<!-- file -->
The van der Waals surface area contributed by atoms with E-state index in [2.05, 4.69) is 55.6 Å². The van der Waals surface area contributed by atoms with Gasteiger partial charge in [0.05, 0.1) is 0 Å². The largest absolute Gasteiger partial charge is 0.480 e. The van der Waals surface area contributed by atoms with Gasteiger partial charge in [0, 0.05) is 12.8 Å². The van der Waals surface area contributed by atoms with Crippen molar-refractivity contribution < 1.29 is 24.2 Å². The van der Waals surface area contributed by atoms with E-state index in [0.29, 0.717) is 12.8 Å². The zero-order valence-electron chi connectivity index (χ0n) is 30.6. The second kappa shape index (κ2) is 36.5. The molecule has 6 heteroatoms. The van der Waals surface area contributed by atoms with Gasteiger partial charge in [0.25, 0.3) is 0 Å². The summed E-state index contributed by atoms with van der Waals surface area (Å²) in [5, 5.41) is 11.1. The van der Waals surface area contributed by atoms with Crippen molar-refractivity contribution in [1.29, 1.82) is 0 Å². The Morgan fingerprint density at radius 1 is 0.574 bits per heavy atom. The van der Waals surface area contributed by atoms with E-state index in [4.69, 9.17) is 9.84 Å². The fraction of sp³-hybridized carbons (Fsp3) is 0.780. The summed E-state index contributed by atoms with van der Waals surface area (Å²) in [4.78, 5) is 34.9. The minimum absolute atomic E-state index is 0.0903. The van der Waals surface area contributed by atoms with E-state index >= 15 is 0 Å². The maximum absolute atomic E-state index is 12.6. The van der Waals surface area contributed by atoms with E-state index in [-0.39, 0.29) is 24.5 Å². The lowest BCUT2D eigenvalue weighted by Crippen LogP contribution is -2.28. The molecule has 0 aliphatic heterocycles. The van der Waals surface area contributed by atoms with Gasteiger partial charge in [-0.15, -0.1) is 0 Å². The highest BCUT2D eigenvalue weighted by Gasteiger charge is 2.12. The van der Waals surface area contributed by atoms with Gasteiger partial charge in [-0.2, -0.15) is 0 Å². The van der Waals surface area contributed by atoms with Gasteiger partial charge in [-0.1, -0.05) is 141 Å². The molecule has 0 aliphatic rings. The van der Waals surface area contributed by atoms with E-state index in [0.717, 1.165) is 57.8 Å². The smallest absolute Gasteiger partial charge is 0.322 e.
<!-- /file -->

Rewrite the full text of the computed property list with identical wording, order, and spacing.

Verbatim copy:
The van der Waals surface area contributed by atoms with E-state index in [2.05, 4.69) is 55.6 Å². The van der Waals surface area contributed by atoms with Gasteiger partial charge in [0.05, 0.1) is 0 Å². The largest absolute Gasteiger partial charge is 0.480 e. The van der Waals surface area contributed by atoms with Gasteiger partial charge in [0, 0.05) is 12.8 Å². The van der Waals surface area contributed by atoms with Crippen molar-refractivity contribution < 1.29 is 24.2 Å². The van der Waals surface area contributed by atoms with E-state index in [0.29, 0.717) is 12.8 Å². The zero-order valence-electron chi connectivity index (χ0n) is 30.6. The second kappa shape index (κ2) is 36.5. The molecule has 6 heteroatoms. The van der Waals surface area contributed by atoms with Gasteiger partial charge in [0.25, 0.3) is 0 Å². The summed E-state index contributed by atoms with van der Waals surface area (Å²) in [5, 5.41) is 11.1. The van der Waals surface area contributed by atoms with Crippen molar-refractivity contribution in [1.29, 1.82) is 0 Å². The Morgan fingerprint density at radius 1 is 0.574 bits per heavy atom. The van der Waals surface area contributed by atoms with E-state index in [4.69, 9.17) is 9.84 Å². The fraction of sp³-hybridized carbons (Fsp3) is 0.780. The summed E-state index contributed by atoms with van der Waals surface area (Å²) in [4.78, 5) is 34.9. The minimum absolute atomic E-state index is 0.0903. The van der Waals surface area contributed by atoms with E-state index >= 15 is 0 Å². The maximum absolute atomic E-state index is 12.6. The van der Waals surface area contributed by atoms with E-state index in [-0.39, 0.29) is 24.5 Å². The lowest BCUT2D eigenvalue weighted by Crippen LogP contribution is -2.28. The molecule has 0 aliphatic heterocycles. The van der Waals surface area contributed by atoms with Gasteiger partial charge in [-0.15, -0.1) is 0 Å². The highest BCUT2D eigenvalue weighted by Gasteiger charge is 2.12. The van der Waals surface area contributed by atoms with Gasteiger partial charge in [-0.2, -0.15) is 0 Å². The van der Waals surface area contributed by atoms with Gasteiger partial charge in [-0.1, -0.05) is 141 Å². The molecule has 0 aliphatic rings. The van der Waals surface area contributed by atoms with E-state index in [0.717, 1.165) is 57.8 Å². The smallest absolute Gasteiger partial charge is 0.322 e.